-There is no reason to view laws (of nature or physics) as “temporary”, nor would it matter if laws of physics were, from the theistic viewpoint. This is only problematic from a viewpoint based solely on a world that is infinitely-only-corporeal.

-There is no evidence, from either the theistic or atheistic sides, that God altered a law or predisposing condition, invalidated logic, or induced a state of being with no relatable outcome before Adam “ate the fruit”. Even if there were claims that He did, it would not be problematic to the existence of God; it would only be a reason to disagree with Him (which would necessarily require one to first concede that He really does exist).

On the issue of "qualities of choice", which define Free Will:

-For one quality, we agree: a choice must be avoidable to be freely made. The orthodox Christian viewpoint is that our choices are indeed avoidable, made or not made (we can "do" or "not do"); we are not coerced. God is the primary mover and creator, and we secondarily act to make a choice of our own free will. While God fore-knows our choices that we will make, foreknowledge is NOT causation.

-For the second quality, that "the future must not be known with certainty", I don't see why that must be a quality of free choice. This quality presupposes that man does not use his reason/intellect to make choices. That's the opposite of the orthodox Christian view, so it does not work as an argument against theism.
Choices lacking the second “quality” are still free choices that are made by free will, using reason.


*[End Note] To me, this statement sheds more light into this person’s rejection of theism than any argument he put forward. I’m no psychologist, and I may be wrong in what I am seeing here, but review this statement and then think about some questions, if you will:

I am told this trainer knows all and I am to ‘do as told’...or else. Immediately I am uninterested in the activity and the trainer. Had I been Adam I likely would have done no different than he did, if only to try and create some sort of situation where free will has a chance.”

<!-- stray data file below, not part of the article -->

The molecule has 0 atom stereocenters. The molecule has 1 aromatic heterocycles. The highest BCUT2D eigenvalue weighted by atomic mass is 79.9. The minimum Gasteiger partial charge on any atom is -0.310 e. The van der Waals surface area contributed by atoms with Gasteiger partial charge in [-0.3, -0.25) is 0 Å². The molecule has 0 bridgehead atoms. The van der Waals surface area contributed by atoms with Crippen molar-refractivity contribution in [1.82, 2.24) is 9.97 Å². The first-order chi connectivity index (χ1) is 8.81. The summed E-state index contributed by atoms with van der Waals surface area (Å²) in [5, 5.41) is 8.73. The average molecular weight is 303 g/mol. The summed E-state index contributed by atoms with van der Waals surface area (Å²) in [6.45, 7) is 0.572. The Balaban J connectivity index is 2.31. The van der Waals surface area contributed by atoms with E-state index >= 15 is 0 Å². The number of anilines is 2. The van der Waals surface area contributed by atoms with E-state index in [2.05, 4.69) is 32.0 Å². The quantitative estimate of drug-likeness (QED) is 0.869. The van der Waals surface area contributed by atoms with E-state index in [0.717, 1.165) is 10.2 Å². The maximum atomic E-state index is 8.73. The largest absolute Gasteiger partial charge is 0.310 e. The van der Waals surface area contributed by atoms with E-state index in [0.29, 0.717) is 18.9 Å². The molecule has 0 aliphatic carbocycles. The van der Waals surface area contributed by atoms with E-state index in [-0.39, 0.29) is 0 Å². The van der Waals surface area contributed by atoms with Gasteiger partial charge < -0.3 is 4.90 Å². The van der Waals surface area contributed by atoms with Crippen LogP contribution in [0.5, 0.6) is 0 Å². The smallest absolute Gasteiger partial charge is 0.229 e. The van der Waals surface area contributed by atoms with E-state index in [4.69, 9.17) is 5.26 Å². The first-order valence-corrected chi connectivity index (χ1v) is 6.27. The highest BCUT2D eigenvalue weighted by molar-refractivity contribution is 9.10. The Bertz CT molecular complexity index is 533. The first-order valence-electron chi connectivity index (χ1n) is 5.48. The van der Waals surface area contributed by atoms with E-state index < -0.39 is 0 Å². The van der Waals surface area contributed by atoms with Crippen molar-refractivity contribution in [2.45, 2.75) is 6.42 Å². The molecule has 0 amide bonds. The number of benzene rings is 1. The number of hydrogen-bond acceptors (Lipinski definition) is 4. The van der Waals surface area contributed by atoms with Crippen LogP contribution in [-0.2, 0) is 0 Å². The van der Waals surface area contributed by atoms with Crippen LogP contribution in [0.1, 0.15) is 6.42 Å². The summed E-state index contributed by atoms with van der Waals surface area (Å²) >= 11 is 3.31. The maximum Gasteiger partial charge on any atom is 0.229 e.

If a person is immediately uninterested after being told to “do as you are told”, does that say more about the “trainer/activity”, or about a person who dislikes authority (i.e. every human that I know of)?

To say that, in such a situation, you would disobey just to create a situation where free will has a chance tells me two things: 1) You already had free will to begin with, otherwise it would not be possible to disobey, and 2) you are renouncing an authority figure because you don’t like to be told what to do/not do, or what your limits are.

Don’t we ALL, as humans, deal with this problem? This entire discussion isn’t an argument against theism or for atheism. It’s a complaint that God would create us, and then expect us to act according to a Will greater than our own, and hold us accountable when we do not.*

1 comment:

  1. In the conclusion of our discussion, my dialog partner gave a very long and detailed response that summarized to this:

    [Paraphrasing] "While Adam knew right from wrong, he did not know good from evil. Because he could not conceptualize evil, he had no means by which to gauge the nature of a legalist choice (doing X is wrong) versus the moral choice (doing X is Evil). Therefore, he could not have had the free will necessary to make a choice.”

    Then it hit me. His argument isn't actually against free will, it's against culpability. Note that my partner DOES believe in free will, just that Adam did not have it. With that in mind, there are only 2 conclusions I can see:
    1) we (including Adam) have free will;
    2) "determinism" is true.

    This was my final response:

    "I disagree that being able to conceptualize evil was necessary in order to make an informed choice.

    However, this argument, coupled with the facts that we know and the remainder of your argument, still works against the conclusion that Adam did not have free will: **If not knowing the difference between good and evil took away his freedom of choice, how did he come about to do the exact opposite of what he was told?**

    The only answer that would suffice here, other than “he had free will”, would be determinism…that God has determined/caused all the actions of man from the beginning to eternity (Remember, God is eternal, so any quality of God is also eternal.)
    But for that, you must presuppose that “knowing” = “causing”. (You have to prove that if I know what color shirt you will wear tomorrow, and then you wear that shirt, that I caused you to wear it.)

    But that’s still not what your argument works toward, because you DO believe in free will (just not in Adam’s). Your whole response argues that *Adam did not have all the information you believe he should have had*, or that should have been *necessary to make an informed decision*. You statements, the entire sum of them, suggest that Adam should not have been *culpable for his choice*, or at least not as culpable as God held him. But this presupposes free will to make a choice. You aren’t arguing against free will, you are arguing against *culpability*."